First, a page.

DIGITAL CIRCUITS AND LOGIC DESIGN LABORATORY MANUAL Spring, 2014 Jack Ou

DIGITAL CIRCUITS AND LOGIC
DESIGN LABORATORY MANUAL
Spring, 2014
Jack Ou
Engineering Science
Sonoma State University
A SONOMA STATE UNIVERSITY PUBLICATION
CONTENTS
1
Linux Tutorial
1
1.1
1.2
1
1
1
2
2
3
3
4
4
5
1.3
2
Login to Redhat
Basic Stuffs
1.2.1
Finding Your Way with pwd
1.2.2
Listing Directories and Files with ls
1.2.3
Changing Directories with cd
1.2.4
Creating Directories with mkdir
1.2.5
Removing Directories with rmdir
1.2.6
To copy a file
1.2.7
Removing a file
Starting Cadence
Your First Verilog Program
7
2.1
2.2
2.3
2.4
7
7
8
8
References
Objectives
Procedure
Submission Checklist
iii
iv
3
CONTENTS
Model a NAND Based NOR Gate with Verilog
3.1
3.2
3.3
3.4
4
5
6
7
8
References
Objectives
Procedure
Submission Checklist
9
9
9
10
10
NAND Based Logic Gates
11
4.1
4.2
4.3
4.4
4.5
4.6
11
11
11
12
13
13
Reference
Objectives
Parts
NAND-based Inverter
NAND-based NOR Gate
Submission Checklist
Half Adder
15
5.1
5.2
5.3
5.4
5.5
5.6
15
15
15
16
16
17
Reference
Objectives
Parts
Modeling a Half Adder with Verilog
Implement a Half Adder Using 74XX Logic Gates
Submission Checklist
Two-Bit Binary Multiplier
19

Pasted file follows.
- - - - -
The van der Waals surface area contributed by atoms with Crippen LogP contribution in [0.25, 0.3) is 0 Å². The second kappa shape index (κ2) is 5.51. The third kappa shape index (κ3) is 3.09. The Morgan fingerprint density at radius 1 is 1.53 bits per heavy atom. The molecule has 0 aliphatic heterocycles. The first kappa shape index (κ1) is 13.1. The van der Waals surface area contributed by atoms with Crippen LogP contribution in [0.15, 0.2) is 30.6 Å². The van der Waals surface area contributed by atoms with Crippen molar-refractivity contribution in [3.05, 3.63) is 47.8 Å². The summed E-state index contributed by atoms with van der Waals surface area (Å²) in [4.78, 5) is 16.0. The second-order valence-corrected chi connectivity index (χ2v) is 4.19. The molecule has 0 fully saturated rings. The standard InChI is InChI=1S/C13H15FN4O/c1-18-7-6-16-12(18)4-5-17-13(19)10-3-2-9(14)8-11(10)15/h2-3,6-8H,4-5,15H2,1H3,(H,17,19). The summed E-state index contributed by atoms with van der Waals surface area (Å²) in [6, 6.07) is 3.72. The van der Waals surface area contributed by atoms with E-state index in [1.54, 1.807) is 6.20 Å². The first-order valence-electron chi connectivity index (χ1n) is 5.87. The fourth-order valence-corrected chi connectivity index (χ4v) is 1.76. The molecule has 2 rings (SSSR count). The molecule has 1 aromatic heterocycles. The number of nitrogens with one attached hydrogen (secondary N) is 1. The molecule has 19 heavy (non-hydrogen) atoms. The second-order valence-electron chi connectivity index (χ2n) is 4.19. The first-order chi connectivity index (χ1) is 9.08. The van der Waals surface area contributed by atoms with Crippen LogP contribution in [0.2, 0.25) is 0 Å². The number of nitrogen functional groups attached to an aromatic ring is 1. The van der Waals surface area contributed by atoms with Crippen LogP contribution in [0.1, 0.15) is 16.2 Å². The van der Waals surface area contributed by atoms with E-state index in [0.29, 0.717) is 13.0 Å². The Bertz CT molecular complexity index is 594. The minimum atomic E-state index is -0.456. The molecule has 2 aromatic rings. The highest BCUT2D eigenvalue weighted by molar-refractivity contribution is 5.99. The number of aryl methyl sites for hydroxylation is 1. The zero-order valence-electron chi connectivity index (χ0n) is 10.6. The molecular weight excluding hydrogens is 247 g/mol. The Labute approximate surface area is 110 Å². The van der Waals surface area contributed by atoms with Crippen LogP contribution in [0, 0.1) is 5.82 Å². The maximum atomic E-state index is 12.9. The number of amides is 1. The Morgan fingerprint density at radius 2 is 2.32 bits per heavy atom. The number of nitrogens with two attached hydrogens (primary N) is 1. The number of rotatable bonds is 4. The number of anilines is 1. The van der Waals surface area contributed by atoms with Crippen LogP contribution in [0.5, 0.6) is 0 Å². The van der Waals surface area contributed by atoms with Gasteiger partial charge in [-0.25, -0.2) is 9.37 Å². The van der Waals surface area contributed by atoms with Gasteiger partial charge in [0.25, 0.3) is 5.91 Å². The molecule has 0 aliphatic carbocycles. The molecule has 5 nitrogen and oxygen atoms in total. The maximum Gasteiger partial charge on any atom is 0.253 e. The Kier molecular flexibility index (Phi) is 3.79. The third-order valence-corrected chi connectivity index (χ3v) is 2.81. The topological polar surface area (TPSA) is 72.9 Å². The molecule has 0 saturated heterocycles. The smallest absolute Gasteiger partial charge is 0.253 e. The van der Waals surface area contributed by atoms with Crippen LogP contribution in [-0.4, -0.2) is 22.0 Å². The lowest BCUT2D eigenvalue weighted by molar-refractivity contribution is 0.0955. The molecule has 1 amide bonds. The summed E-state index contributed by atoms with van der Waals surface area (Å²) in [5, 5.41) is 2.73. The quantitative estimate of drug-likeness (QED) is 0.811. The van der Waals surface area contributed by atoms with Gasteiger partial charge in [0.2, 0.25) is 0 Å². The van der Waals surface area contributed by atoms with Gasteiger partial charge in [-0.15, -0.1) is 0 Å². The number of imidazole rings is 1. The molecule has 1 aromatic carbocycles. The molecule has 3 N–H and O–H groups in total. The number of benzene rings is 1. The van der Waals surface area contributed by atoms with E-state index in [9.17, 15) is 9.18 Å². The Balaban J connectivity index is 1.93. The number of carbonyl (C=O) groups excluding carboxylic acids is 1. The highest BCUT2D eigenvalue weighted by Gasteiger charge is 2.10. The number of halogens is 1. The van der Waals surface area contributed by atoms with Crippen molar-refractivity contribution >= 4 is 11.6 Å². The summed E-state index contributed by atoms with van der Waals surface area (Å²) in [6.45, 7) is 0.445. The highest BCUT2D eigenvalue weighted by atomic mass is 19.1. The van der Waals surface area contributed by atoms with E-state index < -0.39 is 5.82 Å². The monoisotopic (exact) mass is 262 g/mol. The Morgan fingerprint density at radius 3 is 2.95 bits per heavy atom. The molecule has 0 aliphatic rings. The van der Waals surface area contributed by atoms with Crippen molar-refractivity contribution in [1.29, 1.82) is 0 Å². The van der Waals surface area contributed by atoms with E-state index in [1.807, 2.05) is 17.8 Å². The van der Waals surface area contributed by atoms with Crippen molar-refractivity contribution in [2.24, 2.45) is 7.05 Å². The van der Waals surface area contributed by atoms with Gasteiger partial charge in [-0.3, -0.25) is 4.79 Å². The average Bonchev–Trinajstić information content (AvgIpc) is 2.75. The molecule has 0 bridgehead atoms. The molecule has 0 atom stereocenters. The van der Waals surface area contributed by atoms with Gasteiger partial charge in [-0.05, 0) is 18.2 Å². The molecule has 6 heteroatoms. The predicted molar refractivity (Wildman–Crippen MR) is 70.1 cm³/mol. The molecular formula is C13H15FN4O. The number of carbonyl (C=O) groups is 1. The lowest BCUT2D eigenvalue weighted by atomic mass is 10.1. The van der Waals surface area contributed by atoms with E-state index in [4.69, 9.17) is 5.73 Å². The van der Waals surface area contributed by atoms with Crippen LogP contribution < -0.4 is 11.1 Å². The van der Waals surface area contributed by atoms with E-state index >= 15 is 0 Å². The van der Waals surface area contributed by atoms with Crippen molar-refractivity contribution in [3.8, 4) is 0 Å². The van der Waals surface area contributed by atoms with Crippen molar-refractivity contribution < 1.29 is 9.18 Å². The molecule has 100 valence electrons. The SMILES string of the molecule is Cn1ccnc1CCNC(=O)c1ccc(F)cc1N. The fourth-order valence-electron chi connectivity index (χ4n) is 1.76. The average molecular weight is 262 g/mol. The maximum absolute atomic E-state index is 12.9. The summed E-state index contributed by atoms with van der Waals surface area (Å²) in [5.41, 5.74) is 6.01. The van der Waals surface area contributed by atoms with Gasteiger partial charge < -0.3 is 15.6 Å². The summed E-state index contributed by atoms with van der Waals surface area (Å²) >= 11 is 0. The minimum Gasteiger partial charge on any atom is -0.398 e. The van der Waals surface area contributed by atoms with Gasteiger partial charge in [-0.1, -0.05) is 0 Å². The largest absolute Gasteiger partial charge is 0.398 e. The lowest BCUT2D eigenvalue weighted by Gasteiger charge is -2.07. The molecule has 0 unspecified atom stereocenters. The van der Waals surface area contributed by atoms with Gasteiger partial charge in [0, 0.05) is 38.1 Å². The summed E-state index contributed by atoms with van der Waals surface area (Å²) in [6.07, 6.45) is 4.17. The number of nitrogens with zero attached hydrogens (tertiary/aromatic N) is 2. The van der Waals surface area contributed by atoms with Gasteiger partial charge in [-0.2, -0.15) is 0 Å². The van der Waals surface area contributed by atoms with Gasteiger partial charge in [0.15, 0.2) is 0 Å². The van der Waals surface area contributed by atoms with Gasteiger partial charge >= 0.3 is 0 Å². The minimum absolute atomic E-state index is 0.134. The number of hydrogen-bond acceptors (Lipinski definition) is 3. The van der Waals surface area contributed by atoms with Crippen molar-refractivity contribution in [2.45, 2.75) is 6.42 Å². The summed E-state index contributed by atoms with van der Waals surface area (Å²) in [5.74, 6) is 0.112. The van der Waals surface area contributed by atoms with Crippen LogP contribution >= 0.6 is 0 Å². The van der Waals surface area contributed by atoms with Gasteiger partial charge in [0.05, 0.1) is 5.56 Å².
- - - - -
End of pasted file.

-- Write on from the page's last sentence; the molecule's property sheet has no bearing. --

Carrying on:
6.1
6.2
6.3
6.4
Reference
Objectives
Description
Submission Checklist
19
19
20
21
2-Line to 4-Line Decoder
23
7.1
7.2
7.3
7.4
7.5
7.6
7.7
23
23
24
24
25
26
26
Reference
Objectives
Parts
Analysis
Verilog Modeling
Implement the 2-line to 4-line decoder using 74LS155 chip
Submission Checklist
Verilog Modeling Styles
27
CONTENTS
8.1
8.2
8.3
8.4
9
10
12
27
27
28
28
28
28
29
Pseudo Random Number
31
9.1
9.2
9.3
9.4
9.5
9.6
31
31
31
32
32
33
Reference
Objectives
Parts
Circuit Implementation
Display the Wave on the Mixed Signal Scope
Submission Checklist
Flip-Flops
35
10.1
10.2
10.3
10.4
10.5
35
35
36
36
36
36
36
38
38
10.6
11
Reference
Objectives
Analysis
Design Verification
8.4.1
Gate-Level Modeling
8.4.2
Dataflow Modeling
8.4.3
Behavioral Modeling
v
Reference
Objectives
Parts
Before You Start
Flip-flops